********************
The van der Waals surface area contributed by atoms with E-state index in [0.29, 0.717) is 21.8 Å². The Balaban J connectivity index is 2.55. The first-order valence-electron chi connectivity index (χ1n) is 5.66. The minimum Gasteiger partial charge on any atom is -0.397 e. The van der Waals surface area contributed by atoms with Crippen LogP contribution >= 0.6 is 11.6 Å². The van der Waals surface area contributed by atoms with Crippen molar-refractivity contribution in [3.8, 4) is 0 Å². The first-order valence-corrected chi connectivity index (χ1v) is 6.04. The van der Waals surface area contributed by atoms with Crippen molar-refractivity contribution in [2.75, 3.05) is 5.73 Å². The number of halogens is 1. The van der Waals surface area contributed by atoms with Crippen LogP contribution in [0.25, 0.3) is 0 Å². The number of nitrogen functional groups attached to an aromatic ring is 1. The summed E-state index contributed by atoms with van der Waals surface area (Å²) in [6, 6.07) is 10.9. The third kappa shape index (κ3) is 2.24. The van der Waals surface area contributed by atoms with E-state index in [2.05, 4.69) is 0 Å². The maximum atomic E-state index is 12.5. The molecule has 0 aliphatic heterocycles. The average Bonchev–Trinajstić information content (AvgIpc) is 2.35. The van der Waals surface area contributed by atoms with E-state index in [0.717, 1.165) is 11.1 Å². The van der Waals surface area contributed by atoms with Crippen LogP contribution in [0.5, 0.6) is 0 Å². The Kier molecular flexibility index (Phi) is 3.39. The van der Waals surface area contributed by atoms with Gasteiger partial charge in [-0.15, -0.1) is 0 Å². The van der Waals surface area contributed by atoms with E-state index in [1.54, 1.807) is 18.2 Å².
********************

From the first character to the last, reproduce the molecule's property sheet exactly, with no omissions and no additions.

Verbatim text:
The van der Waals surface area contributed by atoms with E-state index in [0.29, 0.717) is 21.8 Å². The Balaban J connectivity index is 2.55. The first-order valence-electron chi connectivity index (χ1n) is 5.66. The minimum Gasteiger partial charge on any atom is -0.397 e. The van der Waals surface area contributed by atoms with Crippen LogP contribution >= 0.6 is 11.6 Å². The van der Waals surface area contributed by atoms with Crippen molar-refractivity contribution in [3.8, 4) is 0 Å². The first-order valence-corrected chi connectivity index (χ1v) is 6.04. The van der Waals surface area contributed by atoms with Crippen molar-refractivity contribution in [2.75, 3.05) is 5.73 Å². The number of halogens is 1. The van der Waals surface area contributed by atoms with Crippen LogP contribution in [0.25, 0.3) is 0 Å². The number of nitrogen functional groups attached to an aromatic ring is 1. The summed E-state index contributed by atoms with van der Waals surface area (Å²) in [6, 6.07) is 10.9. The third kappa shape index (κ3) is 2.24. The van der Waals surface area contributed by atoms with E-state index in [2.05, 4.69) is 0 Å². The maximum atomic E-state index is 12.5. The molecule has 0 aliphatic heterocycles. The average Bonchev–Trinajstić information content (AvgIpc) is 2.35. The van der Waals surface area contributed by atoms with E-state index in [0.717, 1.165) is 11.1 Å². The van der Waals surface area contributed by atoms with Crippen LogP contribution in [0.5, 0.6) is 0 Å². The Kier molecular flexibility index (Phi) is 3.39. The van der Waals surface area contributed by atoms with Gasteiger partial charge in [-0.15, -0.1) is 0 Å². The van der Waals surface area contributed by atoms with E-state index in [1.54, 1.807) is 18.2 Å².